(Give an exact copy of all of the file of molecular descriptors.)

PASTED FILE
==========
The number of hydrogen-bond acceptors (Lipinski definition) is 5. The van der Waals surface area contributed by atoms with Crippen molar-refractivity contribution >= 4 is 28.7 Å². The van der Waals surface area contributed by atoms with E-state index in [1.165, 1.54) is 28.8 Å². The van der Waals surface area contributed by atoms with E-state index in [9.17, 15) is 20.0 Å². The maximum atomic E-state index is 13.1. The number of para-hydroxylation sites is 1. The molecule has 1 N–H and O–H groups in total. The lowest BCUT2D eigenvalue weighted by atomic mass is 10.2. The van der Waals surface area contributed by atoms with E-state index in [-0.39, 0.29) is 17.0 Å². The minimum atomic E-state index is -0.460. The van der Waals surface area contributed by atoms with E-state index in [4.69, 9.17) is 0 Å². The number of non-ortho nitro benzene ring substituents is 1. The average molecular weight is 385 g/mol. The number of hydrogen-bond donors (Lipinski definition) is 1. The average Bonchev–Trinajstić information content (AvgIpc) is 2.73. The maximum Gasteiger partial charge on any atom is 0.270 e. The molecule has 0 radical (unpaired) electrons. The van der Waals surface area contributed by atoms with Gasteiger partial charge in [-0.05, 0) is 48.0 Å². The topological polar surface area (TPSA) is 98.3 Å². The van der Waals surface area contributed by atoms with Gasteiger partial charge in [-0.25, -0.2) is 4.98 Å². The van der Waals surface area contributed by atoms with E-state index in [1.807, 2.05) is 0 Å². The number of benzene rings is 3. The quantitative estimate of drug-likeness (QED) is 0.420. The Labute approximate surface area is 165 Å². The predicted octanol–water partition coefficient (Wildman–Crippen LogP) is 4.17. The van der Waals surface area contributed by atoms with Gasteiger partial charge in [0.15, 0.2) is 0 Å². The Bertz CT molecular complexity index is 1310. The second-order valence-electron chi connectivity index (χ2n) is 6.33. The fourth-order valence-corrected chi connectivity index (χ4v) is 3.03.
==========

The number of hydrogen-bond acceptors (Lipinski definition) is 5. The van der Waals surface area contributed by atoms with Crippen molar-refractivity contribution >= 4 is 28.7 Å². The van der Waals surface area contributed by atoms with E-state index in [1.165, 1.54) is 28.8 Å². The van der Waals surface area contributed by atoms with E-state index in [9.17, 15) is 20.0 Å². The maximum atomic E-state index is 13.1. The number of para-hydroxylation sites is 1. The molecule has 1 N–H and O–H groups in total. The lowest BCUT2D eigenvalue weighted by atomic mass is 10.2. The van der Waals surface area contributed by atoms with E-state index in [-0.39, 0.29) is 17.0 Å². The minimum atomic E-state index is -0.460. The van der Waals surface area contributed by atoms with E-state index in [4.69, 9.17) is 0 Å². The number of non-ortho nitro benzene ring substituents is 1. The average molecular weight is 385 g/mol. The number of hydrogen-bond donors (Lipinski definition) is 1. The average Bonchev–Trinajstić information content (AvgIpc) is 2.73. The maximum Gasteiger partial charge on any atom is 0.270 e. The molecule has 0 radical (unpaired) electrons. The van der Waals surface area contributed by atoms with Gasteiger partial charge in [-0.05, 0) is 48.0 Å². The topological polar surface area (TPSA) is 98.3 Å². The van der Waals surface area contributed by atoms with Gasteiger partial charge in [-0.25, -0.2) is 4.98 Å². The van der Waals surface area contributed by atoms with E-state index in [1.807, 2.05) is 0 Å². The number of benzene rings is 3. The quantitative estimate of drug-likeness (QED) is 0.420. The Labute approximate surface area is 165 Å². The predicted octanol–water partition coefficient (Wildman–Crippen LogP) is 4.17. The van der Waals surface area contributed by atoms with Gasteiger partial charge in [0.15, 0.2) is 0 Å². The Bertz CT molecular complexity index is 1310. The second-order valence-electron chi connectivity index (χ2n) is 6.33. The fourth-order valence-corrected chi connectivity index (χ4v) is 3.03.